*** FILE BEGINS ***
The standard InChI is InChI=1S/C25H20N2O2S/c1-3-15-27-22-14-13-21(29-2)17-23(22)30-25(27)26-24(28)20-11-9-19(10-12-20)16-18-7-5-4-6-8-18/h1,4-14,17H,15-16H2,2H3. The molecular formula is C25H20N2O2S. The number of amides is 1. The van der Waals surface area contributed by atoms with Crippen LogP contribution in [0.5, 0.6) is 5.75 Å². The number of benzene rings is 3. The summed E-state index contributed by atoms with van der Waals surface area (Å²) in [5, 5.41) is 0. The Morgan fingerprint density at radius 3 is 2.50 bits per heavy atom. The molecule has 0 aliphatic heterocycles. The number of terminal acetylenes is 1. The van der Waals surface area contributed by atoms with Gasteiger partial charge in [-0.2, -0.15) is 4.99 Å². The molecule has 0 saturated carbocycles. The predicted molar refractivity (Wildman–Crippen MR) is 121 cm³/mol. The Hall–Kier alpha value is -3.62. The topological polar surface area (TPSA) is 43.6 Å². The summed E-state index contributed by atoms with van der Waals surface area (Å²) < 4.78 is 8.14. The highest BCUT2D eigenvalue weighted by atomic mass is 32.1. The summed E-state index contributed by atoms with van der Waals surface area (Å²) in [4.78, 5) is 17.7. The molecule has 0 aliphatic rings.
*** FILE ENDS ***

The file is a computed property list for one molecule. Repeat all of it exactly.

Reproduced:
The standard InChI is InChI=1S/C25H20N2O2S/c1-3-15-27-22-14-13-21(29-2)17-23(22)30-25(27)26-24(28)20-11-9-19(10-12-20)16-18-7-5-4-6-8-18/h1,4-14,17H,15-16H2,2H3. The molecular formula is C25H20N2O2S. The number of amides is 1. The van der Waals surface area contributed by atoms with Crippen LogP contribution in [0.5, 0.6) is 5.75 Å². The number of benzene rings is 3. The summed E-state index contributed by atoms with van der Waals surface area (Å²) in [5, 5.41) is 0. The Morgan fingerprint density at radius 3 is 2.50 bits per heavy atom. The molecule has 0 aliphatic heterocycles. The number of terminal acetylenes is 1. The van der Waals surface area contributed by atoms with Gasteiger partial charge in [-0.2, -0.15) is 4.99 Å². The molecule has 0 saturated carbocycles. The predicted molar refractivity (Wildman–Crippen MR) is 121 cm³/mol. The Hall–Kier alpha value is -3.62. The topological polar surface area (TPSA) is 43.6 Å². The summed E-state index contributed by atoms with van der Waals surface area (Å²) < 4.78 is 8.14. The highest BCUT2D eigenvalue weighted by atomic mass is 32.1. The summed E-state index contributed by atoms with van der Waals surface area (Å²) in [4.78, 5) is 17.7. The molecule has 0 aliphatic rings.